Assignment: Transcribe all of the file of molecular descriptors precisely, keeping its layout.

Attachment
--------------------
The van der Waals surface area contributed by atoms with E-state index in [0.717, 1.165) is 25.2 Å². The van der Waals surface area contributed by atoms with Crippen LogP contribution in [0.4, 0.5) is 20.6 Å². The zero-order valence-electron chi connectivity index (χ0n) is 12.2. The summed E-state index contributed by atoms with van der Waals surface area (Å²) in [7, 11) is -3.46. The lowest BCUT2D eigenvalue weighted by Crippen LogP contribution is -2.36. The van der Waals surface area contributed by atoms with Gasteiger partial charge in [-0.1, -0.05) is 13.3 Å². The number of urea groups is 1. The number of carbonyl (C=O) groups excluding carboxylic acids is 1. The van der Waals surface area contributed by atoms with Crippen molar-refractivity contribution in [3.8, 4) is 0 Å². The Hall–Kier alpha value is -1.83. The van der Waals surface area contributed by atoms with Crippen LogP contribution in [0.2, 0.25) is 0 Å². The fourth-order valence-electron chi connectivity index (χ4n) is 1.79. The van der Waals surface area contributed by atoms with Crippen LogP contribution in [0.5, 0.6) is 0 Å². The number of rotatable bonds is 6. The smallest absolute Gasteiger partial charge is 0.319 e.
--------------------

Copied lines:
The van der Waals surface area contributed by atoms with E-state index in [0.717, 1.165) is 25.2 Å². The van der Waals surface area contributed by atoms with Crippen LogP contribution in [0.4, 0.5) is 20.6 Å². The zero-order valence-electron chi connectivity index (χ0n) is 12.2. The summed E-state index contributed by atoms with van der Waals surface area (Å²) in [7, 11) is -3.46. The lowest BCUT2D eigenvalue weighted by Crippen LogP contribution is -2.36. The van der Waals surface area contributed by atoms with Gasteiger partial charge in [-0.1, -0.05) is 13.3 Å². The number of urea groups is 1. The number of carbonyl (C=O) groups excluding carboxylic acids is 1. The van der Waals surface area contributed by atoms with Crippen molar-refractivity contribution in [3.8, 4) is 0 Å². The Hall–Kier alpha value is -1.83. The van der Waals surface area contributed by atoms with Crippen LogP contribution in [0.2, 0.25) is 0 Å². The fourth-order valence-electron chi connectivity index (χ4n) is 1.79. The van der Waals surface area contributed by atoms with Crippen LogP contribution in [0.5, 0.6) is 0 Å². The number of rotatable bonds is 6. The smallest absolute Gasteiger partial charge is 0.319 e.